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Talking to Twinnie

Together with young people from the brilliant Travelling Forward projects, we had the opportunity to ask the accomplished singer-songwriter and actress Twinnie about her experiences as a musician and a member of the Gypsy, Roma and Traveller community. Our aim was to talk about the stigma people in the community sometimes face and to find out how this has influenced her and her career over the years, as well as getting her advice for young people in the Harborough District.

Q: Where did you start your career?  

A: I’ve been on stage since I was 4 and landed my first West End Show with Brian May from Queen when I was 19. I’ve always loved performing and being on stage and music has always been my calling.  

Q: What are you doing now?  

A: I currently have an EP out ‘Welcome to the Club’ and I’m putting songs together for a new album. I’m hoping to become the first British female to have a US Country Number 1. That’s my big goal.  

Q: Your parents are from different communities and cultures, how did that impact your life growing up? Did you ever feel out of place in either the GRT community or the settled community when you were younger?  

A: I think storytelling is a huge part of the traveller world and that definitely got instilled in me from a young age. I think growing up I always felt slightly out of place in either world but as I’ve grown I’ve learned to appreciate that I’m a part of two amazing cultures and I think my parents helped give me that growing up by showing me both sides.  

Q: If you could change something from when you were growing up, what would it be?  

A: Nothing really, I think our experiences, good or bad make us who we are. 

Q: You’ve spoken about the stigma and prejudice that still exists towards Gypsies and Travellers, some people have said it’s “the last acceptable form of racism”. How much criticism do you get about being a gypsy, and how do you deal with it?  

A: Unfortunately I think a stigma will exist as long as ignorance does and the way the media portrays different aspects of our culture does nothing to help. I feel like we need more representatives from our community in the media to tackle the stigma. I think Tyson Fury and his wife Paris are amazing role models of what our community stands for. I think we have to also set good examples within our own community and call out behaviour that does not align with our core values and what we stand for. I’m hopeful that the school system is changing, especially as I have a nephew and little cousins, I don’t want them to ever feel excluded. I fear it hasn’t changed that much as I know discrimination is alive and well.  

Q: What more do you think can be done to help remove the stigma towards the GRT communities and break down the barriers between them and the settled community?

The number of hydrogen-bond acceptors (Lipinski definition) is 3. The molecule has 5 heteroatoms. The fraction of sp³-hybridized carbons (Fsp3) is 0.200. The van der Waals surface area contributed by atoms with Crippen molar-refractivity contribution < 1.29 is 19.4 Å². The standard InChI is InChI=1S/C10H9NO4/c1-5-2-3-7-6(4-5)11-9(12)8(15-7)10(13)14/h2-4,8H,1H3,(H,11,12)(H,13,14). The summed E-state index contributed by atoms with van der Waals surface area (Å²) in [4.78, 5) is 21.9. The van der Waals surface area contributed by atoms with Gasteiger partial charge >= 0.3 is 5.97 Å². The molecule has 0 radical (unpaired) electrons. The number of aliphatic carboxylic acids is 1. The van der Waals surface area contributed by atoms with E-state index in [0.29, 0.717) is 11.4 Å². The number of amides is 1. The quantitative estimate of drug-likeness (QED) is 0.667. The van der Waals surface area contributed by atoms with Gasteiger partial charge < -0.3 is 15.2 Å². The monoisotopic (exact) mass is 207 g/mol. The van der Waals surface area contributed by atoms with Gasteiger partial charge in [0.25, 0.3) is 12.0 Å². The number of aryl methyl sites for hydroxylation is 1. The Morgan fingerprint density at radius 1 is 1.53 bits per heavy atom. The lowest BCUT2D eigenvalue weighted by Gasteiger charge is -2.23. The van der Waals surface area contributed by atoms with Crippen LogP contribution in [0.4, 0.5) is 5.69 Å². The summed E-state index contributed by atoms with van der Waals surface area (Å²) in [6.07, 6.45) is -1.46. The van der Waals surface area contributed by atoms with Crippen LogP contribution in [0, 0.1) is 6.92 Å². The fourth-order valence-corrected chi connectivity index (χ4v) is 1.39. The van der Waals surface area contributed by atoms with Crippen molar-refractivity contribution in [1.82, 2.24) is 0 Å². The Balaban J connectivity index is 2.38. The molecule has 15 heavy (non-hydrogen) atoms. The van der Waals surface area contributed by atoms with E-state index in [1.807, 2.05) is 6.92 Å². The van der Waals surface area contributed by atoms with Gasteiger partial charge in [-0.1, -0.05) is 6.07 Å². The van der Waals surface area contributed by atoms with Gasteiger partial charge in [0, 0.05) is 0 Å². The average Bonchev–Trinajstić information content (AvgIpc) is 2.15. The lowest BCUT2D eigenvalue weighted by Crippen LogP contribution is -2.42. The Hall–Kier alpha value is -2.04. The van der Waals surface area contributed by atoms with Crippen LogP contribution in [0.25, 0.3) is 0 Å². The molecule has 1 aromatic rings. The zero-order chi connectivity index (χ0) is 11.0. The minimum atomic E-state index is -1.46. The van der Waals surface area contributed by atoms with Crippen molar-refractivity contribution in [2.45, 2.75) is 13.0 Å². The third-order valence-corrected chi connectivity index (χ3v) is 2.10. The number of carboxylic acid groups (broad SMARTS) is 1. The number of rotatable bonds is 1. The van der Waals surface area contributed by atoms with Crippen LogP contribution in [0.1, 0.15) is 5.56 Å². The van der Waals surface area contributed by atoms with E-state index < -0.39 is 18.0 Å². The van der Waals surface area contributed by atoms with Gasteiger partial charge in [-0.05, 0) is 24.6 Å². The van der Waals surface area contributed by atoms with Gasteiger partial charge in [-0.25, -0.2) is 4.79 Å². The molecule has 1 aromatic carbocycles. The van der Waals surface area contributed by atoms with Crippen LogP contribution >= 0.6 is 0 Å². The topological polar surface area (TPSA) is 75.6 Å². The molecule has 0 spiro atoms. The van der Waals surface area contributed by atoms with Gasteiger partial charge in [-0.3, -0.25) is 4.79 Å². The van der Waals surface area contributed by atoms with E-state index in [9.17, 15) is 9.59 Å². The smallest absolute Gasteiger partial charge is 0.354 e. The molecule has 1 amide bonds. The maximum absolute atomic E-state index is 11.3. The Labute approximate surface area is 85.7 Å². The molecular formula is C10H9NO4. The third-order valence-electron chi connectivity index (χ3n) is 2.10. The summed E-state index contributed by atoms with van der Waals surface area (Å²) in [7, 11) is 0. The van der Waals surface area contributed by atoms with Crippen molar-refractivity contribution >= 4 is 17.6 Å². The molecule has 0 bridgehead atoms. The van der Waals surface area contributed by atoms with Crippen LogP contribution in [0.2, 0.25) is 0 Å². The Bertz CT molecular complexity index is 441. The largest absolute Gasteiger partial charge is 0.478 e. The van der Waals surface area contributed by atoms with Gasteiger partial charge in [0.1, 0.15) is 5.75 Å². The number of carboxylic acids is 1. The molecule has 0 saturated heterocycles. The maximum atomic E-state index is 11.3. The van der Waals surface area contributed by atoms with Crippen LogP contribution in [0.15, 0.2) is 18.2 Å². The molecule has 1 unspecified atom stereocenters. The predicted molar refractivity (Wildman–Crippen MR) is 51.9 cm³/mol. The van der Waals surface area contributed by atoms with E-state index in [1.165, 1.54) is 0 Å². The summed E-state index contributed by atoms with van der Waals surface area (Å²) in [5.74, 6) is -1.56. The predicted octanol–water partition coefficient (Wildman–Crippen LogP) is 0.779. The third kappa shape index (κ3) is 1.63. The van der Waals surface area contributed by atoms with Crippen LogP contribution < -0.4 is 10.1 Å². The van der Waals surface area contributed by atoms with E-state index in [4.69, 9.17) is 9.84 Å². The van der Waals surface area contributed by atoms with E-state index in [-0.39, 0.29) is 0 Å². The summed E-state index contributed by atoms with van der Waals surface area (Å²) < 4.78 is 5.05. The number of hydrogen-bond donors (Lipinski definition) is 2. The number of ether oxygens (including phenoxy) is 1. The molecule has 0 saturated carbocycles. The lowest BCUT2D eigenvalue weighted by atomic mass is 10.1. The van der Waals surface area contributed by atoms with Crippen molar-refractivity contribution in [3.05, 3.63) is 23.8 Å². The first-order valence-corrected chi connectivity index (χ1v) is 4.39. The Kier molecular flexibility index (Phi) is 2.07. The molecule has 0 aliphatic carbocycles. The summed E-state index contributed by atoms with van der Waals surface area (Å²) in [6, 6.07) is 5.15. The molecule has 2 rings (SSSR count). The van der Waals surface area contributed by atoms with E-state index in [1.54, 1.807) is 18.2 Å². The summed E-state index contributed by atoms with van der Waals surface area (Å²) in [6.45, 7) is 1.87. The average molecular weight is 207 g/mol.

A: I think there needs to be much more education in schools about travellers and especially for teachers so they can help tackle the bullying that goes on.  

Q: Have you ever talked about this stigma with your non-traveller friends? Do they understand? 

A: I’ve spoken at length to different people and I’m lucky to be surrounded by amazing people who celebrate each other. I think society as a whole needs to realise there’s good and bad in every community and the media needs to portray that too.  

Q: Who were your role models?

A: There was no one from my community that was doing what I wanted to do so I had no one to look up to in that sense so I hope that I’m a good example of what can be achieved if you put your mind to something and work hard. I grew up on Hollywood movie musicals the only reference of a Gyspy I knew was “Gypsy” the film.

Q: Do you need an education to follow your dream or can you do it in another way?

A: An education is always going to be an advantage and I will always encourage education. Not only does it give you tools it also helps with understanding other people from different cultures. I don’t think everyone needs a degree in on order to be successful. Hard work and talent will get you a lot further. But education does help.

Q: What are the main pieces of advice you would give to a young traveller/gypsy who has a dream but is scared of following it?

A: I’d just tell her to stay focused and keep going. Follow your heart and don’t listen to outside voices. There’s only one of you and there’s never been anyone like you and there never will be again, that’s you’re superpower. We have one life and you have to live it for you no one else. Regret is way more painful than failure so follow that dream and surround yourself with people who make you better.

By The Speak Out Team

Find out more about Twinnie

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